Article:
Starting with the musical dimension, what are features shared amongst bubblegum bass tunes? Let’s start with the obvious. Electronic/digital instrumentation, timbres shared with other dance and pop genres dating back to the 90′s, the use of functional diatonic harmony including common pop progressions, verse-chorus structure, typically 3-5 minutes duration. All this isn’t telling us much yet, so let’s look deeper. Often female vocals with either a ‘chipmunk’ pitched up effect or deformed in some way, with a very idiosyncratic delivery style exemplified by Hannah Diamond and Kero Kero Bonito‘s vocalist, a southern English (neutral/London) accent, mimicking contemporary teenager speak, but coming across as a British version of a California valley girl. Plenty of cross genre pollination, pulling tropes from wonky, bass music, trance, happy hardcore, purple sound, house, R&B, UK funky, electro, garage, but normally only the more upbeat, playful, vibrant and ‘light’ characteristics of these genres, extrapolating them to extreme levels. There isn’t a specific tempo associated with genre like there is with most dance musics, so it’s pretty free in that respect. A tenuous link to J-pop and K-pop can be imagined but considering the huge American and European musical influence in those regions (the sustained popularity of Eurobeat in Japan demonstrates this), it’s more a case of trying to tie the kawaii element together with the rest of the aesthetics. (I wouldn’t complain if bubblegum bass incorporated some more Nakata, plus SOPHIE is rumoured to have been working with Kyary Pamyu Pamyu). To my ears, though, a strange union of the pure unabashed pop of Aqua and The Vengaboys with the underground sugar rush of Rustie and Hudson Mohawke is a possible comparison point. Add to that a completely hi-fi production quality, and we arrive at something like a decent musical structure for the genre. However, unlike ballroom (the Ha) and vapourwave (slowing down) there is no single sonic trademark associated with the genre, so much genre judgement is left to the discretion of the listener. If we expand it to include other hyper-pop virtual genres like nightcore, ‘Manicured’ or mutated seapunk, then instinct and intuition are as useful as analysis.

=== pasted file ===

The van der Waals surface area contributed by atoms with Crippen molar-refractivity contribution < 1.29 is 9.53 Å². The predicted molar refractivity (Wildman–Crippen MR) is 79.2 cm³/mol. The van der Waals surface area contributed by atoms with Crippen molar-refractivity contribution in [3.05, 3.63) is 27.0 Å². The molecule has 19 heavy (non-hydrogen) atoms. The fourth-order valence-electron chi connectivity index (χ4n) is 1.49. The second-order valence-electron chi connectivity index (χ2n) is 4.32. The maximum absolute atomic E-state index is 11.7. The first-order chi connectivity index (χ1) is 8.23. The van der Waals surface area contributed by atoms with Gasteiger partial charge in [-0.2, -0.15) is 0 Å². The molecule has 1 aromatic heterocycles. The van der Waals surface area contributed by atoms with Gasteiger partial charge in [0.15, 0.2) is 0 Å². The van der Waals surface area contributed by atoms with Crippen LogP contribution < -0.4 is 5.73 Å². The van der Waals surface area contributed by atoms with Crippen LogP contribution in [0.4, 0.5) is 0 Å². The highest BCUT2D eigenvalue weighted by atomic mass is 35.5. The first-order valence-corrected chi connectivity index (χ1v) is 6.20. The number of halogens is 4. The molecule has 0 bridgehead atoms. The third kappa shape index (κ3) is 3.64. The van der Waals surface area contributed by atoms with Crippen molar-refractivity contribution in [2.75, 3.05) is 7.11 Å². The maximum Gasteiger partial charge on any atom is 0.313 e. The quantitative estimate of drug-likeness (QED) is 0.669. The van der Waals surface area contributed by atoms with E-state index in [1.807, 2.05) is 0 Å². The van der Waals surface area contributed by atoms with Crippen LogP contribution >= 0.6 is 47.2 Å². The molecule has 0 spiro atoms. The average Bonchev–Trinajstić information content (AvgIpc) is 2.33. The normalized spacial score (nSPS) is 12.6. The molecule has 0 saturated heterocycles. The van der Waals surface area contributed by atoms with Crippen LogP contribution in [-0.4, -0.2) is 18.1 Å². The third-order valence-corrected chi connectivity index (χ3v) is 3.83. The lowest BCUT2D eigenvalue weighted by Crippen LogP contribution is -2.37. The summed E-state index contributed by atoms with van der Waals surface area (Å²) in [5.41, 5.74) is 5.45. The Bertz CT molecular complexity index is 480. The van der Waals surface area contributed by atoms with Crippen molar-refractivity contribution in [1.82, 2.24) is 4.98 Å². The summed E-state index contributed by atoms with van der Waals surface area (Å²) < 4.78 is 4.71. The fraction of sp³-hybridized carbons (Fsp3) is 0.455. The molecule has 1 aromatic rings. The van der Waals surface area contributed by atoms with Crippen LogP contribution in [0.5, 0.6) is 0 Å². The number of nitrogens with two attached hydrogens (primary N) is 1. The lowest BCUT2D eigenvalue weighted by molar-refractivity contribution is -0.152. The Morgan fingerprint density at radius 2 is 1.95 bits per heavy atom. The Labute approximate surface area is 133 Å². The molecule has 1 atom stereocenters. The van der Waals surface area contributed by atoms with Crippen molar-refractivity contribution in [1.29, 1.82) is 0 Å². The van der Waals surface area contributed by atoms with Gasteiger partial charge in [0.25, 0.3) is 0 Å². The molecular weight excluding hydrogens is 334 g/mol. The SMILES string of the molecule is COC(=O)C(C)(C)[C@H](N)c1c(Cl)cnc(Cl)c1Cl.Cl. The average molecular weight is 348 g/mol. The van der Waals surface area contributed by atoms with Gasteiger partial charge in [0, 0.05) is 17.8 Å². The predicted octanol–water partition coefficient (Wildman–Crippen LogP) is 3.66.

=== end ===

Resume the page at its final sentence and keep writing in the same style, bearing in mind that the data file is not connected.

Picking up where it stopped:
Examples of PC Music’s imagery, especially its portrayal of women